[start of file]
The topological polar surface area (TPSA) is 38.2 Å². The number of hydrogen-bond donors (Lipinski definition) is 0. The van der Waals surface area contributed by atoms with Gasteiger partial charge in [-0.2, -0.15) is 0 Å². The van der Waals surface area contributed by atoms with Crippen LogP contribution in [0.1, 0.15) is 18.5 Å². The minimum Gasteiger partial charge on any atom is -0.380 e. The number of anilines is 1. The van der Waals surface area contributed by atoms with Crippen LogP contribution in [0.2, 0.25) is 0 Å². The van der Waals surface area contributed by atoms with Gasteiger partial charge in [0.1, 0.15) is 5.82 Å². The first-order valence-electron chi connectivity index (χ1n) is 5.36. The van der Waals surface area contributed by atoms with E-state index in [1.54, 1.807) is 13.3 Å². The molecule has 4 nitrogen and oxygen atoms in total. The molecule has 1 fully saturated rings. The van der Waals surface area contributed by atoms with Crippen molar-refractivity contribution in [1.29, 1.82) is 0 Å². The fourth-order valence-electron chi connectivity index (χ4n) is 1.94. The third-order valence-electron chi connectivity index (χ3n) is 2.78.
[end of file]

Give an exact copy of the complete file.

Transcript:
The topological polar surface area (TPSA) is 38.2 Å². The number of hydrogen-bond donors (Lipinski definition) is 0. The van der Waals surface area contributed by atoms with Gasteiger partial charge in [-0.2, -0.15) is 0 Å². The van der Waals surface area contributed by atoms with Crippen LogP contribution in [0.1, 0.15) is 18.5 Å². The minimum Gasteiger partial charge on any atom is -0.380 e. The number of anilines is 1. The van der Waals surface area contributed by atoms with Crippen LogP contribution in [0.2, 0.25) is 0 Å². The van der Waals surface area contributed by atoms with Gasteiger partial charge in [0.1, 0.15) is 5.82 Å². The first-order valence-electron chi connectivity index (χ1n) is 5.36. The van der Waals surface area contributed by atoms with E-state index in [1.54, 1.807) is 13.3 Å². The molecule has 4 nitrogen and oxygen atoms in total. The molecule has 1 fully saturated rings. The van der Waals surface area contributed by atoms with Crippen molar-refractivity contribution in [1.29, 1.82) is 0 Å². The fourth-order valence-electron chi connectivity index (χ4n) is 1.94. The third-order valence-electron chi connectivity index (χ3n) is 2.78.